Three years ago, coach Erin Giorgio compiled one of the best girls’ basketball teams in the Public League. After opening up the season 7-0, the Science Leadership Academy Rockets finished the regular season 9-3 and earned themselves a playoff appearance. A year later, while in the top division, the team went 7-7 in the regular season and ended the year on a 5-1 run.
But after losing multiple seniors and two transfers last year, the team struggled, ending the regular season with a 2-12 record. Following a tough season, there isn’t a better time for coach Giorgio’s harpings on team unity. This comes naturally for her, as she has been organizing, coaching, and playing sports for as long as she could remember–although her history is largely with a sport other than basketball.
“When I grew up, I recognized there were a lot of basketball teams out there,” Giorgio said, who is a native of Long Island, New York. “When I started playing lacrosse, I really found that was more of my speed. And I was really disappointed that it wasn’t available in my town. So when I was in 10th grade, I started a Police Athletic League [program] for girls’ lacrosse in my town.”
The experience taught Giorgio some of the resilience she shows in her work with the SLA girls’ team.
“We initially didn’t have enough girls for the first team,” she explained. “We had a clinic of, I think, ten kids that first year, of kids who were going into third and fourth grade. And then the following year we had a couple teams. By the time I left for college, my dad took over managing the program and I think we had two teams per age group, so we had six teams.”
Despite playing varsity basketball for two years in high school, where she was a defensive stopper, lacrosse was where coach Giorgio had the most success. She thrived, earning a spot on Yale’s Division 1 women’s lacrosse team. While she played pickup and intramural with her friends during college, she really didn’t get back into basketball until she came to SLA, where she has built one of the public league’s most successful programs in recent years.
The team began as a junior varsity team during her first year at the school and the next year, they advanced to the varsity level, but had trouble competing. It wasn’t uncommon for them to lose by 65 or 70 points on a regular basis. But years of intensity and continued growth have helped to further advance the girls’ basketball tradition at SLA.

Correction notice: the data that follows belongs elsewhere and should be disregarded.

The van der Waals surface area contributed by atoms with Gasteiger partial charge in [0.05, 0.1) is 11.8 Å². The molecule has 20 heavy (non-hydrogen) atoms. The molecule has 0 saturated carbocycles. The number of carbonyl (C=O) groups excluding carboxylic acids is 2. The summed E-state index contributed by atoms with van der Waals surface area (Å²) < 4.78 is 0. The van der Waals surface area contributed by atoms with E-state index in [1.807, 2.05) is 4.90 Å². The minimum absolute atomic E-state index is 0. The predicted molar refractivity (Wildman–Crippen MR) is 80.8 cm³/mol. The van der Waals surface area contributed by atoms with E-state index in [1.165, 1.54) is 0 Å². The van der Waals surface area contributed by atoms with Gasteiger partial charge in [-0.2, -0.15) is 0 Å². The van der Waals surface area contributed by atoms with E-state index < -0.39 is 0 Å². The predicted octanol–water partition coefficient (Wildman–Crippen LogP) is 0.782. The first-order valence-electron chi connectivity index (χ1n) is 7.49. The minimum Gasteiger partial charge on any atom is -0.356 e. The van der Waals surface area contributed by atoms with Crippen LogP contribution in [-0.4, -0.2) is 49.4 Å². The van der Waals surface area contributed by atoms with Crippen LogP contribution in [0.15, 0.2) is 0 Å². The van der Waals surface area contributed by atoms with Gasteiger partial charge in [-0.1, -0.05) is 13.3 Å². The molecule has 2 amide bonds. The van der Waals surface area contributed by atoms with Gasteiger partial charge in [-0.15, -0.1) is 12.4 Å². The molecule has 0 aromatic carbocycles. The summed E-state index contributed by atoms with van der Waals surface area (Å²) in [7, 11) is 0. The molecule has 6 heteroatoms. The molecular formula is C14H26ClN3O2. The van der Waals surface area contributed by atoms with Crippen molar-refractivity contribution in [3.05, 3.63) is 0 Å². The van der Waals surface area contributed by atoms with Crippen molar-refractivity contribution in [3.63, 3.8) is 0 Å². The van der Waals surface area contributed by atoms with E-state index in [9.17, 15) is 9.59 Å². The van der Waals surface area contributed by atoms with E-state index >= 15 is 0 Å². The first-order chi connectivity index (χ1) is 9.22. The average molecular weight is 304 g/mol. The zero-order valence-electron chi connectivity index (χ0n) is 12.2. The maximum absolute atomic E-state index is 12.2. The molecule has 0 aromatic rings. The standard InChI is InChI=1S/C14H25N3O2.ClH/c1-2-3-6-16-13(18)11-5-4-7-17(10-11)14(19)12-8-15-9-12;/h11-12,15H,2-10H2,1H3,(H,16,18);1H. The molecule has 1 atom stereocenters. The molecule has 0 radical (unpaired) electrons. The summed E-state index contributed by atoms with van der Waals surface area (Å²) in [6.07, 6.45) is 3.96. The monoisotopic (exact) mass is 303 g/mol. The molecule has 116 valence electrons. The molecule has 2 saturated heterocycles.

“I think [the program] has gone in waves,” Giorgio added. “When I first got here, kids were used to not showing up to practice regularly. It definitely took a couple years to get kids on board. When the class of 2015 came in [as freshmen], that was our first class where I had kids showing up on a consistent basis. It wasn’t the only class…but that was the first time we had a more kids showing up regularly and really committing to playing basketball and not just being on the team. Then over the course of the years, we’ve built. And again, now as we’ve added Beeber the last couple years, it has been great being able to work with both campuses. Now as Beeber is in its fourth year we have a lot more kids interested in playing and our talent level has gone up.”
One of the toughest parts has been installing the 6:30 AM practices every morning at Greenfield.
“When you practice every morning at 6:30, you’re either in or out,” she commented. “You’re not going to show up at 6:30 if you don’t really care about it. You’re in or out and that’s it. I’m sure we’d have some different players if practice was after school. But I like what we have and we have a really good, dedicated group of kids. And unlike other teams, we only have an hour and fifteen minutes everyday.”
Early morning practices are all part of her message to the players about learning how to better themselves through sports.